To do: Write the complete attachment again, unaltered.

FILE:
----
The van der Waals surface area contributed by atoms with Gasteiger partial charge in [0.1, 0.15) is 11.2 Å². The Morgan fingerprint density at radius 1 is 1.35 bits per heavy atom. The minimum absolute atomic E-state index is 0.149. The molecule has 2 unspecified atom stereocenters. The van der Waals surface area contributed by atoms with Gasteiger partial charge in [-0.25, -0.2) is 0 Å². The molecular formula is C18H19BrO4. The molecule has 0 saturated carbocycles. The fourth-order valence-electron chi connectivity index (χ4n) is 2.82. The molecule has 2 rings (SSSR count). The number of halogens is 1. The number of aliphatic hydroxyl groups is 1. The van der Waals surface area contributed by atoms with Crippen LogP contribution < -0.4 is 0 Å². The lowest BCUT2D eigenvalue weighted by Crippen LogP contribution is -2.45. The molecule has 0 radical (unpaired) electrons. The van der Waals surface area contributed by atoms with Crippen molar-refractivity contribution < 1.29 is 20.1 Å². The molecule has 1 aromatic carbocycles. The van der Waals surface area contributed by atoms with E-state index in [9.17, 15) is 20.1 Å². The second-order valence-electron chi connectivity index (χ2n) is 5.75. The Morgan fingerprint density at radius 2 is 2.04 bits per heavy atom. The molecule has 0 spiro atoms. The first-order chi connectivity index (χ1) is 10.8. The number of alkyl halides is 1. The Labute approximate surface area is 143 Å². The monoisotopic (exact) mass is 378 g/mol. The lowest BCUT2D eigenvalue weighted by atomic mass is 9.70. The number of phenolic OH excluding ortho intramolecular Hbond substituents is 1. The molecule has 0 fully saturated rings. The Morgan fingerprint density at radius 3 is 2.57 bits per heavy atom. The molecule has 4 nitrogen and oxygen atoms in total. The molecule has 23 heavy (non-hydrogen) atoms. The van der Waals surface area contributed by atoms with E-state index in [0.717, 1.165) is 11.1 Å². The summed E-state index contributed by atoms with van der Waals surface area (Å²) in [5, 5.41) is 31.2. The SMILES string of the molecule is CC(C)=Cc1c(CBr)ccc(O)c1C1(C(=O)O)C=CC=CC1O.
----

The van der Waals surface area contributed by atoms with Gasteiger partial charge in [0.1, 0.15) is 11.2 Å². The Morgan fingerprint density at radius 1 is 1.35 bits per heavy atom. The minimum absolute atomic E-state index is 0.149. The molecule has 2 unspecified atom stereocenters. The van der Waals surface area contributed by atoms with Gasteiger partial charge in [-0.25, -0.2) is 0 Å². The molecular formula is C18H19BrO4. The molecule has 0 saturated carbocycles. The fourth-order valence-electron chi connectivity index (χ4n) is 2.82. The molecule has 2 rings (SSSR count). The number of halogens is 1. The number of aliphatic hydroxyl groups is 1. The van der Waals surface area contributed by atoms with Crippen LogP contribution < -0.4 is 0 Å². The lowest BCUT2D eigenvalue weighted by Crippen LogP contribution is -2.45. The molecule has 0 radical (unpaired) electrons. The van der Waals surface area contributed by atoms with Crippen molar-refractivity contribution < 1.29 is 20.1 Å². The molecule has 1 aromatic carbocycles. The van der Waals surface area contributed by atoms with E-state index in [9.17, 15) is 20.1 Å². The second-order valence-electron chi connectivity index (χ2n) is 5.75. The Morgan fingerprint density at radius 2 is 2.04 bits per heavy atom. The molecule has 0 spiro atoms. The first-order chi connectivity index (χ1) is 10.8. The number of alkyl halides is 1. The Labute approximate surface area is 143 Å². The monoisotopic (exact) mass is 378 g/mol. The lowest BCUT2D eigenvalue weighted by atomic mass is 9.70. The number of phenolic OH excluding ortho intramolecular Hbond substituents is 1. The molecule has 0 fully saturated rings. The Morgan fingerprint density at radius 3 is 2.57 bits per heavy atom. The molecule has 4 nitrogen and oxygen atoms in total. The molecule has 23 heavy (non-hydrogen) atoms. The van der Waals surface area contributed by atoms with E-state index in [0.717, 1.165) is 11.1 Å². The summed E-state index contributed by atoms with van der Waals surface area (Å²) in [5, 5.41) is 31.2. The SMILES string of the molecule is CC(C)=Cc1c(CBr)ccc(O)c1C1(C(=O)O)C=CC=CC1O.